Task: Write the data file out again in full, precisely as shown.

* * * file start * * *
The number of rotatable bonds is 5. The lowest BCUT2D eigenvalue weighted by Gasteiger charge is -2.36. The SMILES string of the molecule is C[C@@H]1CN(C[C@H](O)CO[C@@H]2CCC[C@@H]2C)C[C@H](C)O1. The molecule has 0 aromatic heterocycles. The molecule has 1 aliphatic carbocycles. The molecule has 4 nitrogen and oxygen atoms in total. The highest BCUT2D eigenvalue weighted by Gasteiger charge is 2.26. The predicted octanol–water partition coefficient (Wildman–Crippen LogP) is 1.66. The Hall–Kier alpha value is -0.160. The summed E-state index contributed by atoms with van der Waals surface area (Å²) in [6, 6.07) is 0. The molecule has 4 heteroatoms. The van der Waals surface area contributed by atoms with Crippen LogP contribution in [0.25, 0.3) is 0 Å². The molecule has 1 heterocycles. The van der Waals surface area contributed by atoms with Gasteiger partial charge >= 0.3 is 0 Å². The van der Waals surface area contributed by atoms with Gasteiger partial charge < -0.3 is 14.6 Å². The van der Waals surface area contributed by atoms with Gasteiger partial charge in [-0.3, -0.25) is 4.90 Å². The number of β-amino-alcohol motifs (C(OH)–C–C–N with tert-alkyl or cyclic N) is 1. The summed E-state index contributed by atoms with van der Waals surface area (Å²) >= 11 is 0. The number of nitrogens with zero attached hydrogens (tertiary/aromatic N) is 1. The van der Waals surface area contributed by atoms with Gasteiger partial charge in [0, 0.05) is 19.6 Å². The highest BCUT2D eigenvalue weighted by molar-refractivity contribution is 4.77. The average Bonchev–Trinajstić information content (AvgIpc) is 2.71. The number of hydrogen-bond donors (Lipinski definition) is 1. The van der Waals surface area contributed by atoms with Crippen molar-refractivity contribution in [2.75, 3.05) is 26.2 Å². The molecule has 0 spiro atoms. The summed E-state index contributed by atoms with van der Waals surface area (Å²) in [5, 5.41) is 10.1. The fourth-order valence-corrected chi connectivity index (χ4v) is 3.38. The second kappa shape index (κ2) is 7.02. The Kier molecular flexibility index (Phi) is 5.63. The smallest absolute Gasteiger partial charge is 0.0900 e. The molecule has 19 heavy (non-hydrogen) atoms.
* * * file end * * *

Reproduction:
The number of rotatable bonds is 5. The lowest BCUT2D eigenvalue weighted by Gasteiger charge is -2.36. The SMILES string of the molecule is C[C@@H]1CN(C[C@H](O)CO[C@@H]2CCC[C@@H]2C)C[C@H](C)O1. The molecule has 0 aromatic heterocycles. The molecule has 1 aliphatic carbocycles. The molecule has 4 nitrogen and oxygen atoms in total. The highest BCUT2D eigenvalue weighted by Gasteiger charge is 2.26. The predicted octanol–water partition coefficient (Wildman–Crippen LogP) is 1.66. The Hall–Kier alpha value is -0.160. The summed E-state index contributed by atoms with van der Waals surface area (Å²) in [6, 6.07) is 0. The molecule has 4 heteroatoms. The van der Waals surface area contributed by atoms with Crippen LogP contribution in [0.25, 0.3) is 0 Å². The molecule has 1 heterocycles. The van der Waals surface area contributed by atoms with Gasteiger partial charge >= 0.3 is 0 Å². The van der Waals surface area contributed by atoms with Gasteiger partial charge < -0.3 is 14.6 Å². The van der Waals surface area contributed by atoms with Gasteiger partial charge in [-0.3, -0.25) is 4.90 Å². The number of β-amino-alcohol motifs (C(OH)–C–C–N with tert-alkyl or cyclic N) is 1. The summed E-state index contributed by atoms with van der Waals surface area (Å²) >= 11 is 0. The number of nitrogens with zero attached hydrogens (tertiary/aromatic N) is 1. The van der Waals surface area contributed by atoms with Gasteiger partial charge in [0, 0.05) is 19.6 Å². The highest BCUT2D eigenvalue weighted by molar-refractivity contribution is 4.77. The average Bonchev–Trinajstić information content (AvgIpc) is 2.71. The number of hydrogen-bond donors (Lipinski definition) is 1. The van der Waals surface area contributed by atoms with Crippen molar-refractivity contribution in [2.75, 3.05) is 26.2 Å². The molecule has 0 spiro atoms. The summed E-state index contributed by atoms with van der Waals surface area (Å²) in [5, 5.41) is 10.1. The fourth-order valence-corrected chi connectivity index (χ4v) is 3.38. The second kappa shape index (κ2) is 7.02. The Kier molecular flexibility index (Phi) is 5.63. The smallest absolute Gasteiger partial charge is 0.0900 e. The molecule has 19 heavy (non-hydrogen) atoms.